Date of Award


Document Type


Degree Name

Doctor of Philosophy (PhD)


Animal Nutrition and Food Science

First Advisor

Richard J. Grant

Second Advisor

Sidney C. Bosworth


Stocking density serves as a sub-clinical stressor impacting natural behavior and affective state of dairy cows. However, cows rarely experience stocking density as an isolated stressor. Understanding the effects of stocking density with additional management stressors such as low-fiber diets or feed restriction is the next step in alleviating stress and improving the well-being of lactating dairy cows housed in freestall barns. The overall goal of this dissertation was to evaluate the interaction of stocking density and the feeding environment on short-term production, behavioral, ruminal fermentation, and stress responses of lactating dairy cattle.

The first two studies (Chapter 2 and 3) served as preliminary research for the main studies of this dissertation. The first study objective was to evaluate the effectiveness of using chopped wheat straw to reduce sub-acute ruminal acidosis (SARA) in order to formulate diets for the first main study. Treatments were low straw (0 kg dry matter (DM)/d; LS) and high straw (1.36 kg DM/d; HS). High straw appeared to effectively reduce SARA by lowering time below pH 5.8 with minimal impact on feed intake and rumination. The second study objective was to evaluate the effect of type of blood collection tube on haptoglobin concentration across two commercially-available haptoglobin assays and evaluate assay agreement in order to determine haptoglobin concentrations for the main studies. Lithium heparinized, sodium heparinized, and K2-EDTA plasma resulted in increased haptoglobin concentrations compared to serum using the Tri-Delta colorimetric assay, but no differences were observed using the Life Diagnostics ELISA assay. However, there was a lack of agreement between assays and further identification of a gold-standard assay is needed before analyzing haptoglobin for the main studies.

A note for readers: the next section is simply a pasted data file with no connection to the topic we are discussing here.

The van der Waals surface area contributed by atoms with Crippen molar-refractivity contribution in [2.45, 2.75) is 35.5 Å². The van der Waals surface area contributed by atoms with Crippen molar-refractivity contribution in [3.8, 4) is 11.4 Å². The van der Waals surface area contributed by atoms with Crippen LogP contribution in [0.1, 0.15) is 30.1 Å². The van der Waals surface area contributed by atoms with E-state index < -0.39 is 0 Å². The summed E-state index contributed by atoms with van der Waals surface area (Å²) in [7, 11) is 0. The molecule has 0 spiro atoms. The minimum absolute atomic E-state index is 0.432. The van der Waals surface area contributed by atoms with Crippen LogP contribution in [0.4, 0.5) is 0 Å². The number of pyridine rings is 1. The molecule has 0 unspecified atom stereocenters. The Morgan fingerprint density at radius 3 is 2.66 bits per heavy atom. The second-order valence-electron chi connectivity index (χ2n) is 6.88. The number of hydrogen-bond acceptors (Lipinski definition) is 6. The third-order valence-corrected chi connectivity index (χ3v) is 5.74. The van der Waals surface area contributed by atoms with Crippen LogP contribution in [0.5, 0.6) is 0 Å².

The third study (Chapter 4) investigated the interaction of stocking density (100% and 142% of freestalls and headlocks) and source of forage fiber (no added straw and added straw at 3.5% ration DM). Treatments did not impact feed intake, but straw diets tended to reduce milk production. Increasing stocking density reduced lying time but increased efficiency of stall use. Though feeding and rumination times were unaffected, overstocking shifted the location of rumination away from the freestall. Increased stocking density tended to increase stress responses. Both greater stocking density and no straw diets increased SARA, and the combination of these stressors tended to exacerbate this pH response. Adding straw to the diet reduced the negative impacts of overstocking on ruminal pH.

The fourth study (Chapter 5) evaluated the interaction of stocking density (100% and 142%) and feed access (5-h reduced feed access and no reduced feed access). Treatments had minimal impact on short-term feed intake and production. Overstocking affected behavior similar to responses observed in Chapter 4. Reducing feed access decreased feeding time, though cows altered feeding and rumination responses to maintain daily rumination. Both treatments shifted priorities for feeding and lying behavior, though increased stocking density had the larger impact. Though reduced feed access did not impact ruminal pH, an exacerbated response was observed when combined with increased stocking density.

The combination of stocking density and feeding environment stressors exacerbate negative effects on biological function and should be avoided.



Number of Pages

230 p.